Hunt's group hypothesized that polar ejection forces should be proportional to the chromosome's size, and therefore could be predictably changed by altering the size of the chromosomes. Using newts as a model organism, they cut off pieces of the chromosomes' arms.
"We asked what the relationship is between the size of the fragment we removed and the direction the chromosome moved," Hunt said. "Not only did we observe a relationship, we established that polar ejection forces were in fact a direct cue that guided chromosomal movements in mitosis."
To achieve this, Hunt performed "nanoscale surgery," as he calls it, taking advantage of the unprecedented precision of femtosecond pulses of laser light. A femtosecond is one billionth of one millionth of a second. The chromosomes he altered were only micrometers long, and the slices across the chromosomes were only nanometers thick. A nanometer is one-billionth of a meter, about a million times thinner than a human hair.
Understanding how chromosome guidance occurs allows scientists to determine how failures lead to genetic diseases, aging and cancer. When cells don't properly divide, they usually die. But survival can cause cancer or aging-related disorders. Likewise, genetic diseases such as Down's syndrome result from improper chromosome segregation.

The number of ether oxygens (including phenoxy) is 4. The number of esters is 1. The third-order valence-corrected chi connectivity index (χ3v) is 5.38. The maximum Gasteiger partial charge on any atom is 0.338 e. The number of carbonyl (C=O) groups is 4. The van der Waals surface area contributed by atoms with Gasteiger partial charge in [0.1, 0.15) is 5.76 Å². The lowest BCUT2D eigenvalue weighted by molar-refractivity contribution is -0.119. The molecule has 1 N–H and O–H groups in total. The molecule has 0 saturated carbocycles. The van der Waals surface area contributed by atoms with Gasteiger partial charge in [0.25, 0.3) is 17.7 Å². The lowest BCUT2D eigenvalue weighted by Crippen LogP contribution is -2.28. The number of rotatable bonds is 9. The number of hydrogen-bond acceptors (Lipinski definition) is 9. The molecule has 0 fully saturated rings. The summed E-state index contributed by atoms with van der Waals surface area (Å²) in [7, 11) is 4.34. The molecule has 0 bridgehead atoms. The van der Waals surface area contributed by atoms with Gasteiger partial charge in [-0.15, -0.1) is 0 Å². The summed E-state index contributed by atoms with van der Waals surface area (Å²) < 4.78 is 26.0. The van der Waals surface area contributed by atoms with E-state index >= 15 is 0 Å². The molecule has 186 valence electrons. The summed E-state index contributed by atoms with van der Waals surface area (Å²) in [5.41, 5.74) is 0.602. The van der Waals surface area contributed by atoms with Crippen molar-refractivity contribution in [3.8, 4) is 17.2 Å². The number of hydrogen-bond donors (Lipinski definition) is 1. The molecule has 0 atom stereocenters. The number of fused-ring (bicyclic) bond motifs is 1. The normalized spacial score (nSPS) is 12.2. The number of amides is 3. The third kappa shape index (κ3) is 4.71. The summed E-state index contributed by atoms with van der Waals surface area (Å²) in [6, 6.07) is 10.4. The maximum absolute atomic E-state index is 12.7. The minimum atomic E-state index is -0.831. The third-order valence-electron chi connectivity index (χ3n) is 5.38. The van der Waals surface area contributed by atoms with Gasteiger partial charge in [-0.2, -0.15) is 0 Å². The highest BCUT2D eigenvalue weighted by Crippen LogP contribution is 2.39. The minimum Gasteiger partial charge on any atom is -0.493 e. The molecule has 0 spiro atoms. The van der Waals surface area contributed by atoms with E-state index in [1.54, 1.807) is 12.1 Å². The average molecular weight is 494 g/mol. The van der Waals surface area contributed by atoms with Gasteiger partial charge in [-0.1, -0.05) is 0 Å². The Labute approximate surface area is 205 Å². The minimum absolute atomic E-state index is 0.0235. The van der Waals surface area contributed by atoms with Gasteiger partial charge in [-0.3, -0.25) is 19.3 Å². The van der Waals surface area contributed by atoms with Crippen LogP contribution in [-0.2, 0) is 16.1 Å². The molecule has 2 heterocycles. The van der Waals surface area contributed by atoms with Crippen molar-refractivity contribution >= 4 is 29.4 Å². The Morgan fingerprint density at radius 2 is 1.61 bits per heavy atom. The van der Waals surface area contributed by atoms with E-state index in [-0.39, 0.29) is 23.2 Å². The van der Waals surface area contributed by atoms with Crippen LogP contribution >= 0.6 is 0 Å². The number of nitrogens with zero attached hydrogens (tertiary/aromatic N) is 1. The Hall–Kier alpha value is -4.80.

Mitosis, Hunt says, is one of the most important targets of chemotherapy.
"By knowing how chromosomes move, we can better understand how these drugs interfere with those movements and we can design experiments to screen for new drugs," Hunt said. "It will also allow us to have a better handle on what makes these drugs work. There are a lot of drugs that interfere with mitosis, but only a few are good for cancer therapy."
|Contact: Nicole Casal Moore|
University of Michigan